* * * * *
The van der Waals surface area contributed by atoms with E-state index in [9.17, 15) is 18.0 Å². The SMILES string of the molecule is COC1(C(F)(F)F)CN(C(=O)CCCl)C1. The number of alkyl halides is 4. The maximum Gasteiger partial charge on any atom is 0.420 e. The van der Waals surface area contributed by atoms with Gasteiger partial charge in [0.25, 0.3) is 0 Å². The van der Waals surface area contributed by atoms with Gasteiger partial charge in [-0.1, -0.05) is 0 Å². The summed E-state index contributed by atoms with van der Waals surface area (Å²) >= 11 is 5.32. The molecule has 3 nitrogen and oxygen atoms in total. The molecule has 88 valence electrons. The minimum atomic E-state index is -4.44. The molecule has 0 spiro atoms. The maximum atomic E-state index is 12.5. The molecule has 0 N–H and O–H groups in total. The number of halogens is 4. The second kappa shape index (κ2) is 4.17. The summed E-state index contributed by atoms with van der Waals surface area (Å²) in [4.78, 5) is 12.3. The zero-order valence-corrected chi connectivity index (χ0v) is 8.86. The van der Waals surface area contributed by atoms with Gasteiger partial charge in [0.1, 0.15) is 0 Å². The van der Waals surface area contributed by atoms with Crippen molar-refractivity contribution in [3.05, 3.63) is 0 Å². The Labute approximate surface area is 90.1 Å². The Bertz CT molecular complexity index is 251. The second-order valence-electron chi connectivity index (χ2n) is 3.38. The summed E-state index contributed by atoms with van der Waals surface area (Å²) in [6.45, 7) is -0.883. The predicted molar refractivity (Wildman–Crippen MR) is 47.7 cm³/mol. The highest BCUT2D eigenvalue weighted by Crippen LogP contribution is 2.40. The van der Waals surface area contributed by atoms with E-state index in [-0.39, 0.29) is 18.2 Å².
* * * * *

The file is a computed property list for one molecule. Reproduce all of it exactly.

The van der Waals surface area contributed by atoms with E-state index in [9.17, 15) is 18.0 Å². The SMILES string of the molecule is COC1(C(F)(F)F)CN(C(=O)CCCl)C1. The number of alkyl halides is 4. The maximum Gasteiger partial charge on any atom is 0.420 e. The van der Waals surface area contributed by atoms with Gasteiger partial charge in [0.25, 0.3) is 0 Å². The van der Waals surface area contributed by atoms with Gasteiger partial charge in [-0.1, -0.05) is 0 Å². The summed E-state index contributed by atoms with van der Waals surface area (Å²) >= 11 is 5.32. The molecule has 3 nitrogen and oxygen atoms in total. The molecule has 88 valence electrons. The minimum atomic E-state index is -4.44. The molecule has 0 spiro atoms. The maximum atomic E-state index is 12.5. The molecule has 0 N–H and O–H groups in total. The number of halogens is 4. The second kappa shape index (κ2) is 4.17. The summed E-state index contributed by atoms with van der Waals surface area (Å²) in [4.78, 5) is 12.3. The zero-order valence-corrected chi connectivity index (χ0v) is 8.86. The van der Waals surface area contributed by atoms with Gasteiger partial charge in [0.1, 0.15) is 0 Å². The van der Waals surface area contributed by atoms with Crippen molar-refractivity contribution in [3.05, 3.63) is 0 Å². The Labute approximate surface area is 90.1 Å². The Bertz CT molecular complexity index is 251. The second-order valence-electron chi connectivity index (χ2n) is 3.38. The summed E-state index contributed by atoms with van der Waals surface area (Å²) in [6.45, 7) is -0.883. The predicted molar refractivity (Wildman–Crippen MR) is 47.7 cm³/mol. The highest BCUT2D eigenvalue weighted by Crippen LogP contribution is 2.40. The van der Waals surface area contributed by atoms with E-state index in [-0.39, 0.29) is 18.2 Å².